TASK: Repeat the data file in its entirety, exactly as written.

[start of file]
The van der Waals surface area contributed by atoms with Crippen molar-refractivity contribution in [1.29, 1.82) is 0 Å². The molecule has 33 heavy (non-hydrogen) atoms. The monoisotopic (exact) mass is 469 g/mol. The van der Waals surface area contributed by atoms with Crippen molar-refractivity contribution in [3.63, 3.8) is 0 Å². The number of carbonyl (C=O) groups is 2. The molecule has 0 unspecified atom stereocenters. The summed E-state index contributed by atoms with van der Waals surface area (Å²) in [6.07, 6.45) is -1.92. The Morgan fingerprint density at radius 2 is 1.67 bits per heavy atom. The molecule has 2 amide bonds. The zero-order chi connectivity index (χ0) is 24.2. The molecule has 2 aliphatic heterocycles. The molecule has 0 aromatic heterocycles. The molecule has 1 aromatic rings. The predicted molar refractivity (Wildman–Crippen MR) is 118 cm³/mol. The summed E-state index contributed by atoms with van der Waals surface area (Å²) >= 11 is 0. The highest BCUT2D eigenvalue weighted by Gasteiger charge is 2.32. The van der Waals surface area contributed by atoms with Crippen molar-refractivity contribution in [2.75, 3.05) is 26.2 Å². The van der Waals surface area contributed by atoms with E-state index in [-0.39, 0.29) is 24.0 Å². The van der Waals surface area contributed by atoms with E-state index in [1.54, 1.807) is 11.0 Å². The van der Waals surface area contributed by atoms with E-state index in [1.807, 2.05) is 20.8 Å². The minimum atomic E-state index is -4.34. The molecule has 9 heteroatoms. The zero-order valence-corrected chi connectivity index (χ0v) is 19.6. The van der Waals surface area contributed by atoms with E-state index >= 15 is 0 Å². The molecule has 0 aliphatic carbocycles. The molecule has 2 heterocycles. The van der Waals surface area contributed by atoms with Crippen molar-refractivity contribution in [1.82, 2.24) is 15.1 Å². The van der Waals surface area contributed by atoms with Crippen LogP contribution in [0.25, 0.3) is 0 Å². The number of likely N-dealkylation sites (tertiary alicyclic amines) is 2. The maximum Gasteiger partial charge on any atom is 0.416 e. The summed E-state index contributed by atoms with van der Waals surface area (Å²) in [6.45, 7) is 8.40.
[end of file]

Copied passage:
The van der Waals surface area contributed by atoms with Crippen molar-refractivity contribution in [1.29, 1.82) is 0 Å². The molecule has 33 heavy (non-hydrogen) atoms. The monoisotopic (exact) mass is 469 g/mol. The van der Waals surface area contributed by atoms with Crippen molar-refractivity contribution in [3.63, 3.8) is 0 Å². The number of carbonyl (C=O) groups is 2. The molecule has 0 unspecified atom stereocenters. The summed E-state index contributed by atoms with van der Waals surface area (Å²) in [6.07, 6.45) is -1.92. The Morgan fingerprint density at radius 2 is 1.67 bits per heavy atom. The molecule has 2 amide bonds. The zero-order chi connectivity index (χ0) is 24.2. The molecule has 2 aliphatic heterocycles. The molecule has 0 aromatic heterocycles. The molecule has 1 aromatic rings. The predicted molar refractivity (Wildman–Crippen MR) is 118 cm³/mol. The summed E-state index contributed by atoms with van der Waals surface area (Å²) >= 11 is 0. The highest BCUT2D eigenvalue weighted by Gasteiger charge is 2.32. The van der Waals surface area contributed by atoms with Crippen molar-refractivity contribution in [2.75, 3.05) is 26.2 Å². The van der Waals surface area contributed by atoms with E-state index in [-0.39, 0.29) is 24.0 Å². The van der Waals surface area contributed by atoms with E-state index in [1.54, 1.807) is 11.0 Å². The van der Waals surface area contributed by atoms with E-state index in [1.807, 2.05) is 20.8 Å². The minimum atomic E-state index is -4.34. The molecule has 9 heteroatoms. The zero-order valence-corrected chi connectivity index (χ0v) is 19.6. The van der Waals surface area contributed by atoms with E-state index >= 15 is 0 Å². The molecule has 0 aliphatic carbocycles. The molecule has 2 heterocycles. The van der Waals surface area contributed by atoms with Crippen molar-refractivity contribution in [1.82, 2.24) is 15.1 Å². The van der Waals surface area contributed by atoms with Crippen LogP contribution in [0.25, 0.3) is 0 Å². The number of likely N-dealkylation sites (tertiary alicyclic amines) is 2. The maximum Gasteiger partial charge on any atom is 0.416 e. The summed E-state index contributed by atoms with van der Waals surface area (Å²) in [6.45, 7) is 8.40.